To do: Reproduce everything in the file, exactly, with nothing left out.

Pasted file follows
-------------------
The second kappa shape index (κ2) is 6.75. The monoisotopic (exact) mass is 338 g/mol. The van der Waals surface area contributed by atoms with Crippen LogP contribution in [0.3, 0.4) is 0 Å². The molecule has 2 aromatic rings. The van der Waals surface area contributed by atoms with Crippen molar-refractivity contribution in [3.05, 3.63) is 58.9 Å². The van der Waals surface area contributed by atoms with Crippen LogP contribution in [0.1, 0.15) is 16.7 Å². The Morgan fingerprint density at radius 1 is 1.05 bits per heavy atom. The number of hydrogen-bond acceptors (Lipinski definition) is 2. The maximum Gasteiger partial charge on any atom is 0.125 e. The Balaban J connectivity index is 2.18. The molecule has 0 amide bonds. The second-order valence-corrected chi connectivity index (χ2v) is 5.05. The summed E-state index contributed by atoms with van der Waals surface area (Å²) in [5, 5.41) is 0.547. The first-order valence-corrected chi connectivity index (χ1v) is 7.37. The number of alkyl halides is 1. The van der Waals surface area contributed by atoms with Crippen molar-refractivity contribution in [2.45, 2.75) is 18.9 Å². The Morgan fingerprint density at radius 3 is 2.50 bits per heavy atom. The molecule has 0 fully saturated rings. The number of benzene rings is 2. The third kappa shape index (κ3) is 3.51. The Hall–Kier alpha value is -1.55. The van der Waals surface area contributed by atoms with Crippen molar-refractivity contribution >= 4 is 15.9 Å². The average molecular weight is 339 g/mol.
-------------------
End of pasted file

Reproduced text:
The second kappa shape index (κ2) is 6.75. The monoisotopic (exact) mass is 338 g/mol. The van der Waals surface area contributed by atoms with Crippen LogP contribution in [0.3, 0.4) is 0 Å². The molecule has 2 aromatic rings. The van der Waals surface area contributed by atoms with Crippen molar-refractivity contribution in [3.05, 3.63) is 58.9 Å². The van der Waals surface area contributed by atoms with Crippen LogP contribution in [0.1, 0.15) is 16.7 Å². The Morgan fingerprint density at radius 1 is 1.05 bits per heavy atom. The number of hydrogen-bond acceptors (Lipinski definition) is 2. The maximum Gasteiger partial charge on any atom is 0.125 e. The Balaban J connectivity index is 2.18. The molecule has 0 amide bonds. The second-order valence-corrected chi connectivity index (χ2v) is 5.05. The summed E-state index contributed by atoms with van der Waals surface area (Å²) in [5, 5.41) is 0.547. The first-order valence-corrected chi connectivity index (χ1v) is 7.37. The number of alkyl halides is 1. The van der Waals surface area contributed by atoms with Crippen molar-refractivity contribution in [2.45, 2.75) is 18.9 Å². The Morgan fingerprint density at radius 3 is 2.50 bits per heavy atom. The molecule has 0 fully saturated rings. The number of benzene rings is 2. The third kappa shape index (κ3) is 3.51. The Hall–Kier alpha value is -1.55. The van der Waals surface area contributed by atoms with Crippen molar-refractivity contribution >= 4 is 15.9 Å². The average molecular weight is 339 g/mol.